1. Members of the Small States Forum (SSF) met virtually on April 14, 2022.
2. Small states today face an exceptional convergence of hardships. As a group, they experienced a much deeper economic contraction in 2020 due to the COVID-19 pandemic, and their rebound has been significantly weaker than other emerging markets and developing economies. The pandemic will leave a legacy of escalated debt burdens and scarring of human capital in many small states. Moreover, the global impacts of the war in Ukraine are now also undermining this sluggish post-COVID recovery, with many small states struggling to manage food and fuel price inflation, rising interest rates resulting from monetary tightening, and the capital outflows and rising borrowing costs that will ensue. These impacts are occurring against a backdrop of accelerating climate change, which affects small states, and especially island states, much more intensively than other countries.
3. We value the international community’s recognition of the special situation faced by small states and their multilateral and bilateral support, which has greatly expanded our ability to respond to the multiple crises. Yet our challenges are becoming harder, and our economic vulnerabilities are growing. To manage the triple challenge of addressing the impacts of the COVID-19 pandemic, the war in Ukraine, and accelerating climate change while also putting our long-term development programs back on track, our need for development financing will stay at elevated levels over the coming years.
4. The war in Ukraine has led to rising global fuel, food, and commodity prices, which are heavily impacting small states. Most small states are net food and fuel importers, and persistently high prices will result in deteriorating external accounts and adverse social impacts, especially for the poor. The social impact is expected to be particularly significant in small states with low per capita incomes and high poverty rates, mostly in Africa and the Middle East. Rising fuel prices are likely to result in further increases in already-high electricity costs in most small Caribbean states and in transport costs in the remote Pacific states. In addition, the long-awaited recovery of the tourism sector in some small states will be directly affected.
5. SSF members noted that COVID risks prompted some countries to close schools to combat the pandemic, with the result that many school-children, especially the poor and younger children, suffered large and unequal learning losses. Members supported swift action to accelerate learning for these children, through prioritizing education in stimulus and recovery expenditures. This should involve reaching every child and retaining every child in school, assessing learning loss levels, prioritizing teaching of the fundamentals (numeracy, literacy, and socio-emotional skills), enhancing catch-up learning, and supporting psycho-social health and well-being.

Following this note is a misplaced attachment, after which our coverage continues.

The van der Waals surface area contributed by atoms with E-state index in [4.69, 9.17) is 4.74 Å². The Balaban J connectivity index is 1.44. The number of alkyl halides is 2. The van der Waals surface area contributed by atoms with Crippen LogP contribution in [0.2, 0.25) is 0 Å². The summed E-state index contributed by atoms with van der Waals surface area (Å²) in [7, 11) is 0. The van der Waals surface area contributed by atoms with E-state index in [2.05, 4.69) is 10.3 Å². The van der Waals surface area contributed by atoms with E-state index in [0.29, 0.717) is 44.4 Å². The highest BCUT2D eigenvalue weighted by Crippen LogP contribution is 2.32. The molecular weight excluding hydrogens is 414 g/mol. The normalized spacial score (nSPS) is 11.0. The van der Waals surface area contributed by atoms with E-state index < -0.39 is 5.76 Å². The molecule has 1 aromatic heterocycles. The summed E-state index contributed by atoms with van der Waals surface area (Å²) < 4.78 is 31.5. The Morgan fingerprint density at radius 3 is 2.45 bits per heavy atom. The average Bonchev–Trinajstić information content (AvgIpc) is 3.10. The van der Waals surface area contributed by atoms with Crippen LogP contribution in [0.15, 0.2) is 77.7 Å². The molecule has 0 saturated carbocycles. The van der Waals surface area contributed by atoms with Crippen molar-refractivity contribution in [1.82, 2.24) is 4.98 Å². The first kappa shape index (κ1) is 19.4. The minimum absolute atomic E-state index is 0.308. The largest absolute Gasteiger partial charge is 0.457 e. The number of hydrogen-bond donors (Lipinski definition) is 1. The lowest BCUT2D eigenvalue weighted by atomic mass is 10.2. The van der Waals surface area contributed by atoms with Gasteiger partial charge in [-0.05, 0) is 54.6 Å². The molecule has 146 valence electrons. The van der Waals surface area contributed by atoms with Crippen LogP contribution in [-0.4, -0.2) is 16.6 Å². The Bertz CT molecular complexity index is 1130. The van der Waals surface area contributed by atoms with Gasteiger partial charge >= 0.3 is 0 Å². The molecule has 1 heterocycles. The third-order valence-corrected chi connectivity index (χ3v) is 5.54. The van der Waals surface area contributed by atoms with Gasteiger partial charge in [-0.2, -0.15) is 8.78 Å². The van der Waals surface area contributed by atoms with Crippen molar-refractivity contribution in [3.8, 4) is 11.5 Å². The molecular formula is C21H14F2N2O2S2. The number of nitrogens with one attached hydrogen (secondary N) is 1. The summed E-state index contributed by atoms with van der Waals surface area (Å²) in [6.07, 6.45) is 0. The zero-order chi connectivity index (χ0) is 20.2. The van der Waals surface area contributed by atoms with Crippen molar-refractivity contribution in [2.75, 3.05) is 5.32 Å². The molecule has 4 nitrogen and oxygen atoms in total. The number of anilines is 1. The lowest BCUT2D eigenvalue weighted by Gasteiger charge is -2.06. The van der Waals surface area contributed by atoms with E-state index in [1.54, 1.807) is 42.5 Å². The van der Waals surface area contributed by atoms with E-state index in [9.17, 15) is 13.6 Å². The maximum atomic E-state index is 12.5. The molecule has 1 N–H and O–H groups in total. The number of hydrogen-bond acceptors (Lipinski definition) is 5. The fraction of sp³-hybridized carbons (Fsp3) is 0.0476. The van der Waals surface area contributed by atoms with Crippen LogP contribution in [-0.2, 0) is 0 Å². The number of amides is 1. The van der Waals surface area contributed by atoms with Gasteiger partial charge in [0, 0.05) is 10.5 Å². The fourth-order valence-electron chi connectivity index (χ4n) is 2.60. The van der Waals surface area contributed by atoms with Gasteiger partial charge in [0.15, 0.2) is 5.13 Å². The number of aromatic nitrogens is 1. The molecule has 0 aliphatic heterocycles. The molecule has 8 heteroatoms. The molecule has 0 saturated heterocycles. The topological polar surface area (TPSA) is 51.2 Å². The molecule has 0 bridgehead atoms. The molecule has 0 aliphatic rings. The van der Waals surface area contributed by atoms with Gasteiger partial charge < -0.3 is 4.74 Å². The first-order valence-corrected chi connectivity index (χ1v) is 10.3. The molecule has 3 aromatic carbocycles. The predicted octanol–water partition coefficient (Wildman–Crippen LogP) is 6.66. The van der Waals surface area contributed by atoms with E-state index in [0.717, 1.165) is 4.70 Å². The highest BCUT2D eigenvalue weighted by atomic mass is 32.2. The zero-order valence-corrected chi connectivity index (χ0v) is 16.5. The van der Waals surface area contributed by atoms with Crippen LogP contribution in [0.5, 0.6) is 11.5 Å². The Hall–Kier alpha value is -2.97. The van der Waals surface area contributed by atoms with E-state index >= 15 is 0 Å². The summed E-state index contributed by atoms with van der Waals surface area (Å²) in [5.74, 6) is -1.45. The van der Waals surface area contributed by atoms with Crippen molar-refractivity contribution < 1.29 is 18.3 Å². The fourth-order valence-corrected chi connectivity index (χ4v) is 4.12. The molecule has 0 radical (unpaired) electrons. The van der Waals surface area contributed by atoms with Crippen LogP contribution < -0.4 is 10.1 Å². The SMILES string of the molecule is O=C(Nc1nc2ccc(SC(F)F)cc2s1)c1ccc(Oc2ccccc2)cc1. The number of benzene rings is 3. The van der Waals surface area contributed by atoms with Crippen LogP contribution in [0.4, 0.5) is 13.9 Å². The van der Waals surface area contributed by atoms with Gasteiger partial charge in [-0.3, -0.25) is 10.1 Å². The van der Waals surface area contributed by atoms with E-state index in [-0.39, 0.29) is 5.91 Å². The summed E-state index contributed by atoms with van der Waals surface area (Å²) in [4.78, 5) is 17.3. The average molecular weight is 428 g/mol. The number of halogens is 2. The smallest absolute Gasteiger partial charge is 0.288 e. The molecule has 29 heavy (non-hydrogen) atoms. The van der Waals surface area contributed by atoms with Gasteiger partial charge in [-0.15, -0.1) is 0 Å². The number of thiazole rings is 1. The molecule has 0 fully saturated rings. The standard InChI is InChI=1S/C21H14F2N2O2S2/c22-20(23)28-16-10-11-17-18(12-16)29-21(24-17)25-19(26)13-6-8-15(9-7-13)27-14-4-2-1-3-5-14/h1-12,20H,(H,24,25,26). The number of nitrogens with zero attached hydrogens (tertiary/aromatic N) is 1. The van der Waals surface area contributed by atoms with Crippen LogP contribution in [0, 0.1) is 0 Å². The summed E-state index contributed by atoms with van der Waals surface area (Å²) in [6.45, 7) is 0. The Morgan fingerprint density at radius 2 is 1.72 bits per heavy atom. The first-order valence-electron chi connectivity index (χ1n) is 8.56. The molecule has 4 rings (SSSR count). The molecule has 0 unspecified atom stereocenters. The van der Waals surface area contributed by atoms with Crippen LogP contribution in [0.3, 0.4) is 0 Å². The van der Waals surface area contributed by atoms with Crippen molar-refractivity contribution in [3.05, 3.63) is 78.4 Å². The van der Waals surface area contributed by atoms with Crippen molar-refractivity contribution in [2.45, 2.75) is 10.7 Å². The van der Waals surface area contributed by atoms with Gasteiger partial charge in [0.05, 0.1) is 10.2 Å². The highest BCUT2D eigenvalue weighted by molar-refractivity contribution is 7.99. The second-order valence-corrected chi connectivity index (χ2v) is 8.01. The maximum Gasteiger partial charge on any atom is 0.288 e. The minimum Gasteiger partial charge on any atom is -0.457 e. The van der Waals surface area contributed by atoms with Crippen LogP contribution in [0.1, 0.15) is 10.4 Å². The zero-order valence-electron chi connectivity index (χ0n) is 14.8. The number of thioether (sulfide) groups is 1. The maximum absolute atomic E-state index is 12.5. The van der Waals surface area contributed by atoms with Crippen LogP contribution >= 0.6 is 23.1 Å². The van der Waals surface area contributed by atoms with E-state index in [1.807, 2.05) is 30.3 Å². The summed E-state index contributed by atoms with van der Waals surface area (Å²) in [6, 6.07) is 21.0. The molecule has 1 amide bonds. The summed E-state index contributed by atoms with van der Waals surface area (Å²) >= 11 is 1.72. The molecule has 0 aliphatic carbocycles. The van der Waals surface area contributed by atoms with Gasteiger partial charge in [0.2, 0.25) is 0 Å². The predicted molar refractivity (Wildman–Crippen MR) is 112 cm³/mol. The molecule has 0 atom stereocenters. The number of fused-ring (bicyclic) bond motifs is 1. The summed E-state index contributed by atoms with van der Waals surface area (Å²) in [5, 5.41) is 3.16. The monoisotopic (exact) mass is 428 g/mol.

6. Previous SSF communiques have drawn attention to the high debt burden of several member states. These debt burdens have been exacerbated by the COVID-19 pandemic. High debt-servicing costs are constraining available fiscal space for the development and provision of services and crowding out domestic investment. International conflict as well as rising inflation and tightening monetary policy in advanced economies are likely to deepen this problem, raising the costs of borrowing. We value the technical advice of the World Bank and the IMF on improving fiscal policy, public investment programs, and debt management frameworks in our countries and we support the need for debt transparency. We look forward to their continued advocacy and support in the design and implementation of debt relief. We also call on the international community to consider other debt relief measures such as debt-for-nature swaps.
7. Small states have been at the vanguard in raising the alarm about climate change, which poses an existential threat to several of our member states. We appreciate the increasing global awareness about climate change following the 26th UN Climate Change Conference in Glasgow in 2021. Yet, the latest report from the Intergovernmental Panel on Climate Change is alarming, revealing the huge gap between climate pledges and action. We are concerned that the restructuring of global energy markets in a context of international conflict could spur increased medium-term production of fossil fuels and urge governments instead to act on the long-term benefits of investing in renewable energy sources to achieve sustainable energy security. In this context, we appreciate the World Bank Group’s commitment to achieving 35 percent in climate finance, and 50 percent of IDA and IBRD financing for adaptation, which is a top priority for small states. We call on the World Bank to give small states priority in undertaking analytical work to provide them with timely technical advice on adaptation measures.
8. IDA19 resources have been critical to most IDA-eligible small states in responding to the COVID-19 pandemic and maintaining public services. The SSF thanks IDA and its donors for the historic $93 billion IDA20 replenishment package, which is an important manifestation of the international community’s goodwill and solidarity. IDA’s policy of providing extraordinary concessional financing to small island states has enabled vital support to these vulnerable countries in the past. We call on IDA to provide sustained support to all small states with vulnerabilities.